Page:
Why NOT to buy a Eurail Pass


When I first started planning my year of travel, something I debated heavily was whether or not to buy a Eurail pass. I knew I wanted to spend at least four months in France, with the option to travel in Spain or other neighboring countries on a whim. There are a lot of options for passes and I used Rick Steve’s Eurail guide to help determine the best option for me. After considering the choices, the 1st class saver pass seemed the most reasonable for my trip and would allow me six travel days in a two month period of time. (If you are over 25 the 2nd class ticket isn’t an option).

The cost for this pass is $460 and would allow me to travel in three countries in the European Union. But, after doing more research I realized an added cost to the pass is paying a reservation fee which can range from $11-$27 per seat and must be done in advance before each trip. Unlike popular belief, a Eurail or regional pass will not allow you to hop on and off the train as you wish. Instead, there are a limited amount of seats reserved for passengers with this pass and they can sell out quickly. The Eurail pass seemed like an easy option for saving money and maximizing my time in Europe, however I hesitated at the hefty price tag and increasing limitations on the flexibility of the ticket.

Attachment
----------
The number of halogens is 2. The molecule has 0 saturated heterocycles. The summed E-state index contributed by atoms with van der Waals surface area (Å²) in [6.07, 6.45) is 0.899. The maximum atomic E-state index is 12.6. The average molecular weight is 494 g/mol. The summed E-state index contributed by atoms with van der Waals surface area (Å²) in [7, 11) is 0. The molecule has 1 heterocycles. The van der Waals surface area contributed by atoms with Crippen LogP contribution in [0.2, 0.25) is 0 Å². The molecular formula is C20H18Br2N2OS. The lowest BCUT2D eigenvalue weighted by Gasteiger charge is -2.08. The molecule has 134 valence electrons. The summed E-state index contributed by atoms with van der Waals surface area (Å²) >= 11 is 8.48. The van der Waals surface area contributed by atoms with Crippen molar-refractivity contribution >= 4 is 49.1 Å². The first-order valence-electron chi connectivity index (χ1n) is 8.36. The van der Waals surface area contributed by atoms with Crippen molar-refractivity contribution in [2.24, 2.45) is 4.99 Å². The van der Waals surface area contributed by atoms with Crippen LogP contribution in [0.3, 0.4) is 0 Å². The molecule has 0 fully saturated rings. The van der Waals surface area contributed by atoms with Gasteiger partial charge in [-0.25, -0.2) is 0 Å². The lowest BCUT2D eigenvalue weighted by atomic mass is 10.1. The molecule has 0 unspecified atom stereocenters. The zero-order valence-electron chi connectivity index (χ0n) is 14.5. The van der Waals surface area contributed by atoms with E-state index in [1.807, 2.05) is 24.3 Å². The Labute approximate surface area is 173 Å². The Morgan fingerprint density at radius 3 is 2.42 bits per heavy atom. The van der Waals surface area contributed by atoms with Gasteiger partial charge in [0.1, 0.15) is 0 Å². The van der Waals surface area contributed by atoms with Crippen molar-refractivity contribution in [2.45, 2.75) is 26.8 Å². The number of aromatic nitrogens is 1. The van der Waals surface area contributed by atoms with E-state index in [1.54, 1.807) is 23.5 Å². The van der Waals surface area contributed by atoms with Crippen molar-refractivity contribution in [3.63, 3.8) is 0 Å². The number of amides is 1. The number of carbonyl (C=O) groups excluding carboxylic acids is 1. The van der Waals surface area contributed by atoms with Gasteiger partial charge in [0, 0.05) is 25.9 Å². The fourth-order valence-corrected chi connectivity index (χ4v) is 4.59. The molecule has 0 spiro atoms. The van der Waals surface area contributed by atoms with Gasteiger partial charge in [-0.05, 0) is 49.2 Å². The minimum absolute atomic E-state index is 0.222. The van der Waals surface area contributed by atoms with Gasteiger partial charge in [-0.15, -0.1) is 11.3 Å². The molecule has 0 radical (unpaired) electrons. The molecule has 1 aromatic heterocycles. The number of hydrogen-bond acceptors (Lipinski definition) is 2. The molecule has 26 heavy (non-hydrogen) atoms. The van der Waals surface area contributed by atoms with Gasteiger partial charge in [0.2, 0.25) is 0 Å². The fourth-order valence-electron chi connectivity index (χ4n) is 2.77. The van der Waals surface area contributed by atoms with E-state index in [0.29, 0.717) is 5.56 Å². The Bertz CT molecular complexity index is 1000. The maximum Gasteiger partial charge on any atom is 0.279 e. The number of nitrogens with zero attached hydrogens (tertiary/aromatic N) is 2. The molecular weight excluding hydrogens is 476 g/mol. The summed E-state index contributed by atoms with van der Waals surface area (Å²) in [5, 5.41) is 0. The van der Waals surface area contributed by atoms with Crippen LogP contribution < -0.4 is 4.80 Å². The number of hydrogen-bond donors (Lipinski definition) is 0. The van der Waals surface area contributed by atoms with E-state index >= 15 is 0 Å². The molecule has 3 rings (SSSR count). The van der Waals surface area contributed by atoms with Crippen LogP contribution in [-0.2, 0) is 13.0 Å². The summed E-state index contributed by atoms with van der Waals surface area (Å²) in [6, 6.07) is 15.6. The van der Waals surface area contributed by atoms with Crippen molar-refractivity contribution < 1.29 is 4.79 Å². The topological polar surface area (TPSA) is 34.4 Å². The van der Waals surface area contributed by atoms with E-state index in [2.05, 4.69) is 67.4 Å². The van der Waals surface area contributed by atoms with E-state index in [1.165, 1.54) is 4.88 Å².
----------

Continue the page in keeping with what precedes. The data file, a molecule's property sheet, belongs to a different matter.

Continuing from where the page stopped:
I also knew I’d be traveling slowly, staying in one place for a few weeks at a time and doing workaways. The more I read about the different passes the more I hesitated to spend such a large chunk of change on one. Instead of increasing your independence and flexibility, I realized this pass actually hinders it! Thankfully, I trusted my travel instincts and decided to wait until I got to Europe to decide whether or not I really needed this pass. I told myself I would calculate the costs of travel without the pass for a month and if it would save me money I would go ahead and buy it for my remaining time in Europe. This seemed like a good plan and went along with the “flying by the seat of my pants” theme for my trip so far.

When I arrived in Paris, I started hearing a lot about “car-sharing” as an alternative to train travel in Europe. Skeptical at first (especially since I don’t speak French!), I hesitated at the thought of putting all of my belongings in a stranger’s car and trusting that they would take me to an agreed upon destination. Still, everyone I talked to in France highly recommended I try it, so I finally made an online profile and was relieved to find several safety features in place.

Each person must fill out detailed information stating their gender, age, and certain preferences such as whether they prefer smoking, traveling with pets, listening to music, and how talkative they are (hence the name “Bla Bla Car”). There is also a space for reviews from former passengers and once you agree to share the trip the driver’s verified phone number is available for you to call for any questions. You can also pay the website directly (there is a small fee charged) or pay the driver at the completion of the trip.